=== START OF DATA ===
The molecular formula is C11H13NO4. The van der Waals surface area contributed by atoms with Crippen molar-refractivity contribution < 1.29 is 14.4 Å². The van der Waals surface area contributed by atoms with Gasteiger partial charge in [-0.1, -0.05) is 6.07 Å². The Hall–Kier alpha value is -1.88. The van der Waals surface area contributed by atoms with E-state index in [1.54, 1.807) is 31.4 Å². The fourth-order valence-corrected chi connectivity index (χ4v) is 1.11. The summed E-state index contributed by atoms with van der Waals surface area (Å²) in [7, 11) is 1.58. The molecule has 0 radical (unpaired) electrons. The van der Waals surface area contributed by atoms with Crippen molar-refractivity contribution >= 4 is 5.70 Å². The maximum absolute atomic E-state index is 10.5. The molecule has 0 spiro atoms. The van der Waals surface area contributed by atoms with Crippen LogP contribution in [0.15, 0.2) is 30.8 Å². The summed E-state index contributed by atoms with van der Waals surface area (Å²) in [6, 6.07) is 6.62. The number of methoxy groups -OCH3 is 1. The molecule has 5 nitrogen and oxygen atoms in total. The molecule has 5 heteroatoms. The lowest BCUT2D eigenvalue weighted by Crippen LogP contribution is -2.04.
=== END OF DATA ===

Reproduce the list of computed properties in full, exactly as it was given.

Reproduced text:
The molecular formula is C11H13NO4. The van der Waals surface area contributed by atoms with Crippen molar-refractivity contribution < 1.29 is 14.4 Å². The van der Waals surface area contributed by atoms with Gasteiger partial charge in [-0.1, -0.05) is 6.07 Å². The Hall–Kier alpha value is -1.88. The van der Waals surface area contributed by atoms with E-state index in [1.54, 1.807) is 31.4 Å². The fourth-order valence-corrected chi connectivity index (χ4v) is 1.11. The summed E-state index contributed by atoms with van der Waals surface area (Å²) in [7, 11) is 1.58. The molecule has 0 radical (unpaired) electrons. The van der Waals surface area contributed by atoms with Crippen molar-refractivity contribution >= 4 is 5.70 Å². The maximum absolute atomic E-state index is 10.5. The molecule has 0 spiro atoms. The van der Waals surface area contributed by atoms with Crippen LogP contribution in [0.15, 0.2) is 30.8 Å². The summed E-state index contributed by atoms with van der Waals surface area (Å²) in [6, 6.07) is 6.62. The number of methoxy groups -OCH3 is 1. The molecule has 5 nitrogen and oxygen atoms in total. The molecule has 5 heteroatoms. The lowest BCUT2D eigenvalue weighted by Crippen LogP contribution is -2.04.